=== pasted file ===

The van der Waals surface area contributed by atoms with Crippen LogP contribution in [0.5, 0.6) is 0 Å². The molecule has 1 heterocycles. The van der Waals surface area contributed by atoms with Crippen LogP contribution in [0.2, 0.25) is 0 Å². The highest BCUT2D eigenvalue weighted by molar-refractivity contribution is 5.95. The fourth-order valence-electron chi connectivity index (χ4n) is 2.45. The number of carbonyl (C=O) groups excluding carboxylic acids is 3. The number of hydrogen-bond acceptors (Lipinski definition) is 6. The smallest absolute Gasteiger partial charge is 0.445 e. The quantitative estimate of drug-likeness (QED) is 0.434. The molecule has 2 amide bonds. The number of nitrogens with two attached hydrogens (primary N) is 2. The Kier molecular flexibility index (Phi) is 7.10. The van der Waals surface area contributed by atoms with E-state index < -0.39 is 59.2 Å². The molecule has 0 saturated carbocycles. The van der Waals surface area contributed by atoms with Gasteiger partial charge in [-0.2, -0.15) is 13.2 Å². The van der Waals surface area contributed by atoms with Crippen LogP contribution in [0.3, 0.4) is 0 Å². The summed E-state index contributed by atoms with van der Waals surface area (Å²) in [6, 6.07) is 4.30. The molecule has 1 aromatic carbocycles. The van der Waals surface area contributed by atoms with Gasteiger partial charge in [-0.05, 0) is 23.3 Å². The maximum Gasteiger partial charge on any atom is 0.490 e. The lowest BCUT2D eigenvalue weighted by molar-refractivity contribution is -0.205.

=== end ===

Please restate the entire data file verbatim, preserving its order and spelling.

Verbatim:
The van der Waals surface area contributed by atoms with Crippen LogP contribution in [0.5, 0.6) is 0 Å². The molecule has 1 heterocycles. The van der Waals surface area contributed by atoms with Crippen LogP contribution in [0.2, 0.25) is 0 Å². The highest BCUT2D eigenvalue weighted by molar-refractivity contribution is 5.95. The fourth-order valence-electron chi connectivity index (χ4n) is 2.45. The number of carbonyl (C=O) groups excluding carboxylic acids is 3. The number of hydrogen-bond acceptors (Lipinski definition) is 6. The smallest absolute Gasteiger partial charge is 0.445 e. The quantitative estimate of drug-likeness (QED) is 0.434. The molecule has 2 amide bonds. The number of nitrogens with two attached hydrogens (primary N) is 2. The Kier molecular flexibility index (Phi) is 7.10. The van der Waals surface area contributed by atoms with E-state index < -0.39 is 59.2 Å². The molecule has 0 saturated carbocycles. The van der Waals surface area contributed by atoms with Gasteiger partial charge in [-0.2, -0.15) is 13.2 Å². The van der Waals surface area contributed by atoms with Crippen LogP contribution in [0.3, 0.4) is 0 Å². The summed E-state index contributed by atoms with van der Waals surface area (Å²) in [6, 6.07) is 4.30. The molecule has 1 aromatic carbocycles. The van der Waals surface area contributed by atoms with Gasteiger partial charge in [-0.05, 0) is 23.3 Å². The maximum Gasteiger partial charge on any atom is 0.490 e. The lowest BCUT2D eigenvalue weighted by molar-refractivity contribution is -0.205.